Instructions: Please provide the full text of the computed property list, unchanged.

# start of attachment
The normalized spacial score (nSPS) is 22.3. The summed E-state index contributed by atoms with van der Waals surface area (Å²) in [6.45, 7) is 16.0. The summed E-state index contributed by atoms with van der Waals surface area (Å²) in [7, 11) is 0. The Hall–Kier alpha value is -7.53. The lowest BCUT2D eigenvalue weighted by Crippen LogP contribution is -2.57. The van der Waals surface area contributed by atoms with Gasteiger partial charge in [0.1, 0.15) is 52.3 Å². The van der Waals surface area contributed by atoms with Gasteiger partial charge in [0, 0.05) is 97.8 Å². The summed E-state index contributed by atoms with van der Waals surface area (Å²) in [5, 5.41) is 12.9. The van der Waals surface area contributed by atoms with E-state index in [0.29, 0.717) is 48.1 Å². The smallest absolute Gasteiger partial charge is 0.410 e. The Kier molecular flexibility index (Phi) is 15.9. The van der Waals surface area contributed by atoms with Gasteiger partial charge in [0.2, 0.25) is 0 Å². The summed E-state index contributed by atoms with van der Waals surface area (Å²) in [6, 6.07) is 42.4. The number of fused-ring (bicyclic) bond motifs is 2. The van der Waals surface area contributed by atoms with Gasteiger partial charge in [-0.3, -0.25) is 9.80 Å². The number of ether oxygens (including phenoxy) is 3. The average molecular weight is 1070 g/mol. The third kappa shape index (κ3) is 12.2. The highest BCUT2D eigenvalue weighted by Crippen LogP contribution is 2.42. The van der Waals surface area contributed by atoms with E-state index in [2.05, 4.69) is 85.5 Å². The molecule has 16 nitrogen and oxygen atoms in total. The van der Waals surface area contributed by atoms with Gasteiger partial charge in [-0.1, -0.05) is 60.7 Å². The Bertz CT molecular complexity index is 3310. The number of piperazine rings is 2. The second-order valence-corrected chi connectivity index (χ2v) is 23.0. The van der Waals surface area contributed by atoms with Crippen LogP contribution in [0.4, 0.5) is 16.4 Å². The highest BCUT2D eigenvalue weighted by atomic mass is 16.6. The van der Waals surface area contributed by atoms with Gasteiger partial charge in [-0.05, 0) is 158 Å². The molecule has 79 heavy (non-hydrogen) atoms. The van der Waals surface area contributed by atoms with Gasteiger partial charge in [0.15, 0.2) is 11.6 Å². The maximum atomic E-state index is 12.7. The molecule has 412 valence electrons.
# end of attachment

The normalized spacial score (nSPS) is 22.3. The summed E-state index contributed by atoms with van der Waals surface area (Å²) in [6.45, 7) is 16.0. The summed E-state index contributed by atoms with van der Waals surface area (Å²) in [7, 11) is 0. The Hall–Kier alpha value is -7.53. The lowest BCUT2D eigenvalue weighted by Crippen LogP contribution is -2.57. The van der Waals surface area contributed by atoms with Gasteiger partial charge in [0.1, 0.15) is 52.3 Å². The van der Waals surface area contributed by atoms with Gasteiger partial charge in [0, 0.05) is 97.8 Å². The summed E-state index contributed by atoms with van der Waals surface area (Å²) in [5, 5.41) is 12.9. The van der Waals surface area contributed by atoms with E-state index in [0.29, 0.717) is 48.1 Å². The smallest absolute Gasteiger partial charge is 0.410 e. The Kier molecular flexibility index (Phi) is 15.9. The van der Waals surface area contributed by atoms with Gasteiger partial charge in [0.2, 0.25) is 0 Å². The summed E-state index contributed by atoms with van der Waals surface area (Å²) in [6, 6.07) is 42.4. The number of fused-ring (bicyclic) bond motifs is 2. The van der Waals surface area contributed by atoms with Gasteiger partial charge in [-0.3, -0.25) is 9.80 Å². The number of ether oxygens (including phenoxy) is 3. The average molecular weight is 1070 g/mol. The third kappa shape index (κ3) is 12.2. The highest BCUT2D eigenvalue weighted by Crippen LogP contribution is 2.42. The van der Waals surface area contributed by atoms with E-state index in [2.05, 4.69) is 85.5 Å². The molecule has 16 nitrogen and oxygen atoms in total. The van der Waals surface area contributed by atoms with Gasteiger partial charge in [-0.1, -0.05) is 60.7 Å². The Bertz CT molecular complexity index is 3310. The number of piperazine rings is 2. The second-order valence-corrected chi connectivity index (χ2v) is 23.0. The van der Waals surface area contributed by atoms with Crippen LogP contribution in [0.4, 0.5) is 16.4 Å². The highest BCUT2D eigenvalue weighted by atomic mass is 16.6. The van der Waals surface area contributed by atoms with Gasteiger partial charge in [-0.05, 0) is 158 Å². The molecule has 79 heavy (non-hydrogen) atoms. The van der Waals surface area contributed by atoms with Gasteiger partial charge in [0.15, 0.2) is 11.6 Å². The maximum atomic E-state index is 12.7. The molecule has 412 valence electrons.